The name? Well, it's an untranslatable weary pun, mixing the colloquial word for “bye!” with the name of cabbage soup. It's one of those extremely contrived jokes that you hate the moment you hear it, and it gets worse with repetition – particularly since “bye!” (rather than maybe “hello!”?) is weak name for any kind of eaterie. But though it's hard to swallow – we don't have to eat the name.
The location is superb – directly opposite the Pushkin Fine Arts Museum – if you'd come here two centuries earlier, the artist Tropinin would have been living next door, where he had his studios too. It's even located so that you can see an exhibition, saunter down the small side-street where the Museum's exit is located, and topple through the front door (take care when crossing the road, however). Unlike the Pushkin, across the road – which is mainly Western art, with a bit of Russian – Shchisliva mainly features traditional Russian dishes. However, they are served with a loving delicacy and lightness of approach, that you'd hardly recognise them if you've been bombarded with their greasy canteen counterparts. This is Russian food prepared with aplomb, and served with the aesthetic beauty the neighbourhood inspires.
They don't – yet – have a liquor licence, although they're allowed to serve you beer (they have a good range of international beers, in fact). If you want anything stronger, you can bring it yourself (a grocery street around the corner on Lenivka), and they charge a 500 RUB corkage charge per bottle. There's a range of home-made lemonades – the pear-flavoured one (250 RUB) was quite pleasant, and a large glassful, instead of the usual thimbleful.
The décor is minimalist-Scandinavian – primarily geometric pine furniture and avocado-green fabrics that add a probably unintentional 1970s feel to the place – you expect to see Diane Keaton waiting for Woody Allen to show up? And rather like Greenwich Village in the 1970s, you have to go outside if you want to light up – it's a 100% no-smoking venue, which suits me fine. Wi-Fi is free, has no fiddly passwords, and goes like the clappers.
Following our established pattern, Emilia cross-examined the waiter about the most complex and outlandish dishes on the menu - whereas I prefer to see how they cope with established classic dishes. The result is usually that Emilia gets left with some outré experiment while I tuck into something nice – but the tables were turned today! The idea of Anchovy in Spicy Battered Leaves of Sage
(240 RUB) sounded like something from a fish-and-chip shop to me - but it arrived as elegantly light tempura-style wafers without a hint of grease to them at all. However, if I'd been expecting a Russian-Railways style “salat” (i.e. “leftovers in mayonnaise”), I was delighted to find that Salad of Herrings & Mustard Sauce with Cherry Potatoes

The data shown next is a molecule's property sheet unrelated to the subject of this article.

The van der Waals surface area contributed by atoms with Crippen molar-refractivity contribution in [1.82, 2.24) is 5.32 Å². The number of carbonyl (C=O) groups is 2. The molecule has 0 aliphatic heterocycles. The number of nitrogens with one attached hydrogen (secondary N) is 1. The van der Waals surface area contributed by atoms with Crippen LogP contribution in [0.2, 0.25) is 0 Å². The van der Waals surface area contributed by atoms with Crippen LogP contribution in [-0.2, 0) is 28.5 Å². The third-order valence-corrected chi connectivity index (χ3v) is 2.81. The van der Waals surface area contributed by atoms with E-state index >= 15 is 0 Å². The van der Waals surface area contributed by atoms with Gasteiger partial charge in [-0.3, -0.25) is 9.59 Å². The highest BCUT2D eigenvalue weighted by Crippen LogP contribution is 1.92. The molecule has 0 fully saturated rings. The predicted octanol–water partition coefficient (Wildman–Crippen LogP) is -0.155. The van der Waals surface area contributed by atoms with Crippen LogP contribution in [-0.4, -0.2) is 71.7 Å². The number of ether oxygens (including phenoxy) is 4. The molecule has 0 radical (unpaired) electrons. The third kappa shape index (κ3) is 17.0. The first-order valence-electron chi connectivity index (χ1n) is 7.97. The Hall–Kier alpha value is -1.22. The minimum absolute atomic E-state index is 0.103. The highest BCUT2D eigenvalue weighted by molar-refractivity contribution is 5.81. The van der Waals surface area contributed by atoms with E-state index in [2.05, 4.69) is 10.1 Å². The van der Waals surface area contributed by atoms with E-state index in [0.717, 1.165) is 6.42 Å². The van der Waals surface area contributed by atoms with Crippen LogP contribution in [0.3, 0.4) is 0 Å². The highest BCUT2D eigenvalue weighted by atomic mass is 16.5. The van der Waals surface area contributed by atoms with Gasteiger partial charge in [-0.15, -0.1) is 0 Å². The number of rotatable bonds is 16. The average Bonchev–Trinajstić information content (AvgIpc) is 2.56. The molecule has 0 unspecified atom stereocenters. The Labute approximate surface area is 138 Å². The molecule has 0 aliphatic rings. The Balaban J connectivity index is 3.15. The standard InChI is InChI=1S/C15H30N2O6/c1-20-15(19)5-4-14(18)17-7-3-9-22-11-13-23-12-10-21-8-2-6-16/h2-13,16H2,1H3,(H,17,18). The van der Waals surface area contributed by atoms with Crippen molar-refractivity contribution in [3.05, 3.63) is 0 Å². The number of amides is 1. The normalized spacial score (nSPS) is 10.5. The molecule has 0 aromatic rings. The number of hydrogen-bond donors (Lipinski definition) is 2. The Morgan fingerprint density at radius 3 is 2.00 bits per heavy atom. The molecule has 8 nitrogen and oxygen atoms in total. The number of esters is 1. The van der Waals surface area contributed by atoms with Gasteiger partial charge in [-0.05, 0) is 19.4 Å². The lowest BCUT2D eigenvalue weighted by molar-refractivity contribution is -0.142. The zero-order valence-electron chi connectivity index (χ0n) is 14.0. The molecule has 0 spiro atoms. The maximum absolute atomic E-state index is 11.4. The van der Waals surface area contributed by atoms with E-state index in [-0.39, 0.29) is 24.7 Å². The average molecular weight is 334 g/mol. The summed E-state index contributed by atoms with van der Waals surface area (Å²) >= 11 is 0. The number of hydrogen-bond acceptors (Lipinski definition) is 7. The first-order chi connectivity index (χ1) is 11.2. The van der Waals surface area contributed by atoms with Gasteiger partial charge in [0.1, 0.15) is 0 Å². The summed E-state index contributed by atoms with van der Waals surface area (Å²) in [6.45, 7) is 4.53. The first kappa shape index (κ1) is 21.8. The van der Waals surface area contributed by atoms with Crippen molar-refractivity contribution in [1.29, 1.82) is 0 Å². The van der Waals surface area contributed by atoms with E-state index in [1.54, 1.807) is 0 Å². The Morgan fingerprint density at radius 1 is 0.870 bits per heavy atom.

(260 RUB) was a tangy and light collation, with lots of crispy Cos lettuce leaves, al-dente potatoes, and delicious herring as the magma core of this extensive volcanic portion. I particularly enjoyed the contrasting textures of crispy lettuce alongside smooth potato, and the mustard sauce was the tongue-tingling masterstroke that brought it all together. I could quite happily have cut straight to the coffee and the bill after that, and felt more than satisfied.
However, our lunch was only just beginning. Although Shchisliva was pretty full for a weekday lunchtime, service was enviably brisk and charmingly shy. With seamless refills of our drinks in hand, we'd decided to try a sampler portion of Okroshka
(250 RUB) – Russia's beloved summer soup. It's usually assembled at the table, and can be made with either kvass, or kefir. We tried a little of both, and Emilia came down firmly in favour of the kefir version – which is home-made, the waiter confirmed, although the menu doesn't say so. Since Emilia is something of an okroshka maven at hope, it was a testing moment to discover if they could make it as she likes it? Happy smiles and eager enthusiasm resulted, and the restaurant's reputation was instantly confirmed.
On to the hot main dishes, and once again, I'd chosen a taster portion of two different dumpling dishes. Dumplings with North Sea Fish
(440 RUB) were tender and very pleasant, but a bit monotonous on their own – they really needed the foil of some kind of side dish? However, the Fried Dumplings with White Oyster Mushrooms
(360 RUB) were my star find of the day, and served in a creamy savoury sauce that sets new records for calorific content. As a Brit reared on my mum's pie and gravy, this was like a Freudian regression into childhood bliss - and I even minded my manners and didn't talk while I was eating it. Culinary satisfaction was in evidence on the other side of the table too – with the arrival of Home-made Smoked Duck with Mashed Parsnip
(470 RUB). Although it looked a little bare on the plate, the duck was deliciously tender – although visually the decoration of cranberries might have been better replaced with some kind of jus of them instead? The parsnip easily won the Best Supporting Vegetable Award – creamy, buttered, and just the way your mum made them.
And at that point, we had to admit defeat. It had all been so delicious that we'd sent the plates back scraped clean of every last morsel. The desserts all sounded tempting - but they'd have had to send us home on wheels if we'd given in to temptation.
Shchisliva serves reliable, appealing food without any silly pretentions, in a pleasant and modern setting with attentive service. The prices are rather less than we expected for such a ritzy location, and the atmosphere is relaxed and laid-back, with no particular dress code at all. The strict non-smoking policy is slightly unusual for Moscow, but we found it a major plus.
Shchisliva has an appetising line-up of items for breakfast, and instead of a “business lunch” promotion it offers 20% discount on the entire menu from 12-4pm on weekdays.